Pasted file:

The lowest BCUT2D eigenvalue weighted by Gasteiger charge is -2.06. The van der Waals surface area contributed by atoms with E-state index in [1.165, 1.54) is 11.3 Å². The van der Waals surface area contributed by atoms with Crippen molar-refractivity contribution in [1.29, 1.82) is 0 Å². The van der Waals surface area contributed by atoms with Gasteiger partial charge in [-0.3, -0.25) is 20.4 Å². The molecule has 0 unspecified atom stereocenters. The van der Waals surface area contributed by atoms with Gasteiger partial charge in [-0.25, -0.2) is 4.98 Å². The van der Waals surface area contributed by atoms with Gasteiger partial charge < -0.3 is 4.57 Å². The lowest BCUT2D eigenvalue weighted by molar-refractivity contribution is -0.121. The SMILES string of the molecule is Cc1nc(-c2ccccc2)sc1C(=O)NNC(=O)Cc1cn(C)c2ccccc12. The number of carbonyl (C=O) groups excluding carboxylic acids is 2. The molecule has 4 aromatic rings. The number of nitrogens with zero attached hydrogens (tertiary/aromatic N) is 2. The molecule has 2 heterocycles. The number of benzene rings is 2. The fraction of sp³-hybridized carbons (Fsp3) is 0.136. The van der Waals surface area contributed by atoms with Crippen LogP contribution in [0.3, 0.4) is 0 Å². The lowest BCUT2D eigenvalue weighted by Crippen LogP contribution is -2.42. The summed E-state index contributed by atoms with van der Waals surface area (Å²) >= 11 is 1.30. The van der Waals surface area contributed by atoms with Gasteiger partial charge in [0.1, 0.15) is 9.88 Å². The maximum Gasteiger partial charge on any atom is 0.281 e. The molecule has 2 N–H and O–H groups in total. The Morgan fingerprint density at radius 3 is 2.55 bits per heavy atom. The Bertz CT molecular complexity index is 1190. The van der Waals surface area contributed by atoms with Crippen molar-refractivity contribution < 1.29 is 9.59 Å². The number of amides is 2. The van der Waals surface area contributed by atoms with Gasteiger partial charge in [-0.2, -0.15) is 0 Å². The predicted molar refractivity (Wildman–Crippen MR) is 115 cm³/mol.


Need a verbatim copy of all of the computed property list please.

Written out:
The lowest BCUT2D eigenvalue weighted by Gasteiger charge is -2.06. The van der Waals surface area contributed by atoms with E-state index in [1.165, 1.54) is 11.3 Å². The van der Waals surface area contributed by atoms with Crippen molar-refractivity contribution in [1.29, 1.82) is 0 Å². The van der Waals surface area contributed by atoms with Gasteiger partial charge in [-0.3, -0.25) is 20.4 Å². The molecule has 0 unspecified atom stereocenters. The van der Waals surface area contributed by atoms with Gasteiger partial charge in [-0.25, -0.2) is 4.98 Å². The van der Waals surface area contributed by atoms with Gasteiger partial charge < -0.3 is 4.57 Å². The lowest BCUT2D eigenvalue weighted by molar-refractivity contribution is -0.121. The SMILES string of the molecule is Cc1nc(-c2ccccc2)sc1C(=O)NNC(=O)Cc1cn(C)c2ccccc12. The number of carbonyl (C=O) groups excluding carboxylic acids is 2. The molecule has 4 aromatic rings. The number of nitrogens with zero attached hydrogens (tertiary/aromatic N) is 2. The molecule has 2 heterocycles. The number of benzene rings is 2. The fraction of sp³-hybridized carbons (Fsp3) is 0.136. The van der Waals surface area contributed by atoms with Crippen LogP contribution in [0.3, 0.4) is 0 Å². The lowest BCUT2D eigenvalue weighted by Crippen LogP contribution is -2.42. The summed E-state index contributed by atoms with van der Waals surface area (Å²) >= 11 is 1.30. The van der Waals surface area contributed by atoms with Gasteiger partial charge in [0.1, 0.15) is 9.88 Å². The maximum Gasteiger partial charge on any atom is 0.281 e. The molecule has 2 N–H and O–H groups in total. The Morgan fingerprint density at radius 3 is 2.55 bits per heavy atom. The Bertz CT molecular complexity index is 1190. The van der Waals surface area contributed by atoms with Crippen molar-refractivity contribution < 1.29 is 9.59 Å². The number of amides is 2. The van der Waals surface area contributed by atoms with Gasteiger partial charge in [-0.2, -0.15) is 0 Å². The predicted molar refractivity (Wildman–Crippen MR) is 115 cm³/mol.